Many different stitches are used in the Kashmiri embroidery. The Kashmiri embroidery stitches are as follows:

  • The Chain Stitch: This technique involves creating a loop of stitches which ends up looking like a chain and hence the name, chain stitch.
  • The Satin Stitch: Another one of the Kashmiri embroidery stitches is the Satin Stitch. This kind of stitch is usually used to cover large surfaces.
  • The Stem Stitch: This type of stitch is mostly used to embroider the boundaries of a design/ motif.
  • The Darning Stitch: This method involves making rows of straight stitches which are placed next to each other.
  • The buttonhole or vata chikan stitch: This form of stitching is used to cover or fill larger areas.
  • The Herringbone Stitch: This stitch is used for making borders.

What are the different Kashmiri embroidery motifs?

Mostly, nature forms the basis for Kashmiri embroidery motifs. Since Kashmir is so beautifully blessed with abundant natural beauty, the embroidery artists need not look anywhere else for inspiration. 

Popular motifs include flowers like lilies, tulips, saffron and lotuses, leaves, twigs, fruits like grapes, apples, mangoes, almonds and cherries and various birds like parrots, woodpeckers and kingfishers. Geometric designs and paisley patterns are also quite common. These elements together form the base for Kashmiri embroidery designs. 

What are the different Kashmiri embroidery designs?

Various Kashmiri embroidery designs include floral designs, animal designs, hunting designs etc.

Some interesting facts on Kashmiri Embroidery:

  • All embroiderers use ‘nyath’ which acts as protection to their fingers. They are leather finger caps or thimbles. Without the use of these, the artists can develop holes in their fingers.
  • Men in Kashmir are known to do the finest embroidery.
  • Every piece after its embroidered gets washed.

Over to You 

Thus, it can be said that Kashmiri embroidery is an art that requires utmost dedication, patience and precision. Initially, only men are involved in the embroidery process in Kashmir. A son inherited this art from his father. But now, since the last few years, women have started participating too. 

It takes years and years’ worth of practice to master this art. Most men who are involved in this profession usually begin practising early, around the age of 9 or 10 and then work up their way to expertise. It is due to their hard work that this traditional art form is still so well-preserved and recognized all around the world.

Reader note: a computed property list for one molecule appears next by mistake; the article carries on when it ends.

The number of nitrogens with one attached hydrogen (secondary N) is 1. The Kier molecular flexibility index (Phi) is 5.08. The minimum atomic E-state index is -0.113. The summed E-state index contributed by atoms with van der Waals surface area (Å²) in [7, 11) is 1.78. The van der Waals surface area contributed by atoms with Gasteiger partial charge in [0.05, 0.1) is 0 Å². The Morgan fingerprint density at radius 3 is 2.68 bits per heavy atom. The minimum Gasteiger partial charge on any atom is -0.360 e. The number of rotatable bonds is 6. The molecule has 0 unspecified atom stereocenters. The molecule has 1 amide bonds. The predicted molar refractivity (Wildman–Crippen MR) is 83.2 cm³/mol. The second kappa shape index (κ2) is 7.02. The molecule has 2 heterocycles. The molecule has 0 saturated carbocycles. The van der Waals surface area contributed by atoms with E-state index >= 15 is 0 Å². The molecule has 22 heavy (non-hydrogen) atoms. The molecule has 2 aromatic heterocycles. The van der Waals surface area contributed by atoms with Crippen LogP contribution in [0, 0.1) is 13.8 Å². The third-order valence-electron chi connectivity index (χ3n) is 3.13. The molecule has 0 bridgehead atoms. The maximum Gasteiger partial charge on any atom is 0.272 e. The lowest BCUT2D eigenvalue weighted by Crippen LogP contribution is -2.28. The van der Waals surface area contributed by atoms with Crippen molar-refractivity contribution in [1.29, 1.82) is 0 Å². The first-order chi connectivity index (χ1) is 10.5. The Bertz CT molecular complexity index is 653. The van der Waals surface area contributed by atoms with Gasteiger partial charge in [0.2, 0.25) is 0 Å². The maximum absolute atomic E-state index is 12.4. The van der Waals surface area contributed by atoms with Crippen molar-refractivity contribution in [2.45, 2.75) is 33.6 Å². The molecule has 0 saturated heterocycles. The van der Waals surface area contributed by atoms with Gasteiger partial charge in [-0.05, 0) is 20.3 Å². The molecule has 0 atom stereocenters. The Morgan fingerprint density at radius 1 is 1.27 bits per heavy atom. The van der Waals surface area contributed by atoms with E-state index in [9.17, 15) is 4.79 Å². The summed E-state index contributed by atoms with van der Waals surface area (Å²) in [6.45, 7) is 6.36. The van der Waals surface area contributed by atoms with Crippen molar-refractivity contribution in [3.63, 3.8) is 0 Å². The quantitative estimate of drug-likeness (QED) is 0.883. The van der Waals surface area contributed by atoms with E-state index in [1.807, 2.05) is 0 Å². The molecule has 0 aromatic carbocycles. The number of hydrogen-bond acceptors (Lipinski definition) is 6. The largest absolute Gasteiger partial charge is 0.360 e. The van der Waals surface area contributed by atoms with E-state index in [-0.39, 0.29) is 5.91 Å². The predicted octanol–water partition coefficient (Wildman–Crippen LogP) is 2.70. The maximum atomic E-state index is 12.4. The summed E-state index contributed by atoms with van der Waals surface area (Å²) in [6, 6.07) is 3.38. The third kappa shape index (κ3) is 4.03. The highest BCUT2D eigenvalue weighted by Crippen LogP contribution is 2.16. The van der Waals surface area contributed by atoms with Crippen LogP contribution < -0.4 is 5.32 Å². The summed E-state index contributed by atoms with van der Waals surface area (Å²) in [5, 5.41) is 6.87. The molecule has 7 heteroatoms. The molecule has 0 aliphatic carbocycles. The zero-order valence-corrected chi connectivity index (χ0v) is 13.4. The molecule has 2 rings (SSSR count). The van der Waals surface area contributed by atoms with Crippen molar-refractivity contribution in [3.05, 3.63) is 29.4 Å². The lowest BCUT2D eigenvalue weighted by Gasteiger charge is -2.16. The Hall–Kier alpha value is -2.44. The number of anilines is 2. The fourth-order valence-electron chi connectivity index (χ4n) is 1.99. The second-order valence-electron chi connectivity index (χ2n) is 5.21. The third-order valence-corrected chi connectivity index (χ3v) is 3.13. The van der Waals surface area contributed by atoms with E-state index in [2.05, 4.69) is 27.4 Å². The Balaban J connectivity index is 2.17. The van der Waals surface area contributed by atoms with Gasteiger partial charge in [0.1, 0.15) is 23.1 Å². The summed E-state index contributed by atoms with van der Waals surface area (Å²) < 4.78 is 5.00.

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All You Need to Know About the Majestic Chinar Tree

All You Need to Know About the Majestic Chinar Tree

The Chinar tree is a magnificent, vibrant tree whose leaves change colors to red, yellow and amber during the autumn season. This tree predominantly grows in the Kashmir region in India. The tree not only is a rare sight but is a form of majestic beauty.

One of the many tourist attractions in Kashmir, chinar grows to a height of about 25 meters or sometimes, even more, depending upon the growing conditions. Its botanical name is platanus orientalis and is called ‘Booyn’ or ‘Buen’ in the local language.

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The Chinar tree is a pride of Kashmir! Its leaves look a lot like the leaves of the famous Maple tree. This tree is known for its longevity and can be found throughout Kashmir.

One of the unique characteristics of this tree is that its leaves change colors. During the summer season, the chinar tree’s leaves are deep green. But, as the autumn season sets in, the leaves change color to a beautiful blood-red, amber and yellow.

Talking about the etymology of the word, ‘chinar’ is word of Persian origin which when translated means ‘What a fire!’. The reason it got this name is for the fact that during the month of November, the tree looks as though it has caught fire. It is a deciduous tree and sheds its leaves once a year.

This tree is also found in Greece, Iran, Kashmir as well as some other countries.

The History of Chinar Tree in Kashmir

It is said that the tree originated in Greece. The Chinar trees of India have been an important part of Kashmir for centuries now and have a lot of historical significance. In fact, the oldest Chinar in Kashmir is 600+ years old and is thought to have been planted in 1374. It is located in the Badgam district in Kashmir and stands tall at 14.78 m.

There is a Chinar in almost every village of Kashmir. The tree is also super popular amongst the locals; for they love to sit under its shadow and enjoy the cool breeze.

It is believed that the Chinar trees of India were brought here from Persia. Mughal Emperors like Akbar, Nur-ud-din Muhammad Jahangir and even Aurangzeb were very fond of the tree. It was even declared as the ‘royal tree’. The great Emperor Akbar is said to have planted around 1,200 trees after he took over Kashmir in 1586.

A Small Chinar Island on Dal Lake

‘Char Chinar’ is a beautiful island on the Dal Lake in Srinagar. The island gets its name from the fact that there are four Chinar trees planted on this island.